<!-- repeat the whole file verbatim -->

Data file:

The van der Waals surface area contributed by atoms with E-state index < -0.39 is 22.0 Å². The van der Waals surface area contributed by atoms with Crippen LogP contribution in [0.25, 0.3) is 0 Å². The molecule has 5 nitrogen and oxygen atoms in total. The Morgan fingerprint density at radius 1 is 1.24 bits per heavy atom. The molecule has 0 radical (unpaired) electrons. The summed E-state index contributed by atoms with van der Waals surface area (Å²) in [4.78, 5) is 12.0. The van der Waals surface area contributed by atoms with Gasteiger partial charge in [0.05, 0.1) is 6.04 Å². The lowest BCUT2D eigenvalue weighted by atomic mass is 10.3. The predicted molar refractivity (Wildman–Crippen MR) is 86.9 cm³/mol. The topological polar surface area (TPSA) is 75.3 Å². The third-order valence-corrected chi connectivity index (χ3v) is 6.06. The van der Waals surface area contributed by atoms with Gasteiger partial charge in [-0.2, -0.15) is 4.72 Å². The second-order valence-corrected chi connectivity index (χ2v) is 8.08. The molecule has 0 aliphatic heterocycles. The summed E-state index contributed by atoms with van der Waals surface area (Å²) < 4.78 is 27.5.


The van der Waals surface area contributed by atoms with E-state index < -0.39 is 22.0 Å². The van der Waals surface area contributed by atoms with Crippen LogP contribution in [0.25, 0.3) is 0 Å². The molecule has 5 nitrogen and oxygen atoms in total. The Morgan fingerprint density at radius 1 is 1.24 bits per heavy atom. The molecule has 0 radical (unpaired) electrons. The summed E-state index contributed by atoms with van der Waals surface area (Å²) in [4.78, 5) is 12.0. The van der Waals surface area contributed by atoms with Gasteiger partial charge in [0.05, 0.1) is 6.04 Å². The lowest BCUT2D eigenvalue weighted by atomic mass is 10.3. The predicted molar refractivity (Wildman–Crippen MR) is 86.9 cm³/mol. The topological polar surface area (TPSA) is 75.3 Å². The third-order valence-corrected chi connectivity index (χ3v) is 6.06. The van der Waals surface area contributed by atoms with Gasteiger partial charge in [-0.2, -0.15) is 4.72 Å². The second-order valence-corrected chi connectivity index (χ2v) is 8.08. The molecule has 0 aliphatic heterocycles. The summed E-state index contributed by atoms with van der Waals surface area (Å²) < 4.78 is 27.5.